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Rope, based on a play of the same name, which was in turn based on a real murder case in 1924, opens with two friends - played by John Dall and Farley Granger - strangling a classmate with a length of rope. The body is then stuffed in a trunk that the two use as a buffet table during an upcoming dinner party - a party partially in their murdered friend's honor.
As the movie progresses, the friends' professor - played exceedingly well by James Stewart in one of his best-acted roles - eventually begins to suspect the crime. As the two students engage him in a discussion about Nietzschian philosophy, and specifically philosophy of the ubermensch (overman or superman), Stewart's character puts two and two together. The tension is so tight you hold your breath for the last half-hour, wondering if Stewart knows, and if he does, what he's going to do about it - and, more importantly, if he's in danger, too.
Much has been made of the technical side of the film - Hitch wanted it as close to a stage play as possible, and the entire movie has only nine (well-hidden) breaks - as well as the homosexual overtones, but the real genius in Rope comes from the acting and direction. As opposed to today's "roller-coaster ride" action movies, Rope builds slowly, layering tension upon tension until the viewer just can't wait anymore to find out what happens.Read more ›
Rope explores Nietzsche's concept of the "übermensch" or "superman" in which society's people are divided into two groups. Those who believe in the concepts of right and wrong and behave accordingly are deemed inferior beings and therefore unnecessary. While those who are enlightened enough to realize that one is free to act according to their own volition because there are no such primitive or external constraints on behavior are deemed superior. In this worldview, homicide is justifiable because the intellectually superior are actually bettering society by eliminating the inferior and their drain on its resources. The story comes to a head when Professor Cadell who taught Phillip and Brandon these nihilistic concepts begins to suspect that they practiced what he preached by killing David.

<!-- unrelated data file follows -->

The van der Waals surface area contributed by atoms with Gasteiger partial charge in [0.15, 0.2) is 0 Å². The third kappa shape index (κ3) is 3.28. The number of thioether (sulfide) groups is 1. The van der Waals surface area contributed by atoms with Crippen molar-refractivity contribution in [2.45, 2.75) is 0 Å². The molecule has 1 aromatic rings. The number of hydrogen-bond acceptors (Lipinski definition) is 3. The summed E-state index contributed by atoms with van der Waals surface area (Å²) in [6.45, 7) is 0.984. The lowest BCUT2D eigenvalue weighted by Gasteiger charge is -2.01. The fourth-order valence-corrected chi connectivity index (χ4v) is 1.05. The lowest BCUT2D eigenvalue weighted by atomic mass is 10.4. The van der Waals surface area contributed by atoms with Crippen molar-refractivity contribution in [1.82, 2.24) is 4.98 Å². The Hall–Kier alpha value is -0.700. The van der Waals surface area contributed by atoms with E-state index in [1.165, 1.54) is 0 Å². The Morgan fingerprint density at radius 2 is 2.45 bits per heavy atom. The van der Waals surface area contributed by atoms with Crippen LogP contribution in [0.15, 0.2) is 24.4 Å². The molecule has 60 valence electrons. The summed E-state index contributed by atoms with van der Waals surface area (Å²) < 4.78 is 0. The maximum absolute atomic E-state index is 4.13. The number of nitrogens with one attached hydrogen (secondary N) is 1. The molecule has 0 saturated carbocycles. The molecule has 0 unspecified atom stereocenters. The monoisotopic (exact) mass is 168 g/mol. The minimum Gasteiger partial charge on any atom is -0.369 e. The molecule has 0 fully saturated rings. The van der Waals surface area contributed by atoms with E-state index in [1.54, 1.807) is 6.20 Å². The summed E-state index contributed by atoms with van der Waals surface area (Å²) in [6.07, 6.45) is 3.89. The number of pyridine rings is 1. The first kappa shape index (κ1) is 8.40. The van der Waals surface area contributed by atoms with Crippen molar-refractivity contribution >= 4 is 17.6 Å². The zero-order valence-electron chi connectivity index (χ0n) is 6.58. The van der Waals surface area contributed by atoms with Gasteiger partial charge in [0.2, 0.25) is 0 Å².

Rope was shot with eight; 10-minute reels to give the illusion of one seamless, continuous take.Read more ›
ROPE's final rating: 9 out of 10
Most Recent Customer Reviews
I have a question only , where can we ask questions ?? Which version is better ( and clearer etc ). The 2001 or the 2006 version ? Read morePublished 1 day ago by tim brewer
Thank you. Exactly as advertised and delivered as expected.Published 1 month ago by Thomas D. Connell
One of Hitchcock's more divisive films, but for me it's up there with his best.Published 1 month ago by BDM_1981
Rope is good - a little wordy and not much action but the acting is amazing.Published 1 month ago by Peg D.
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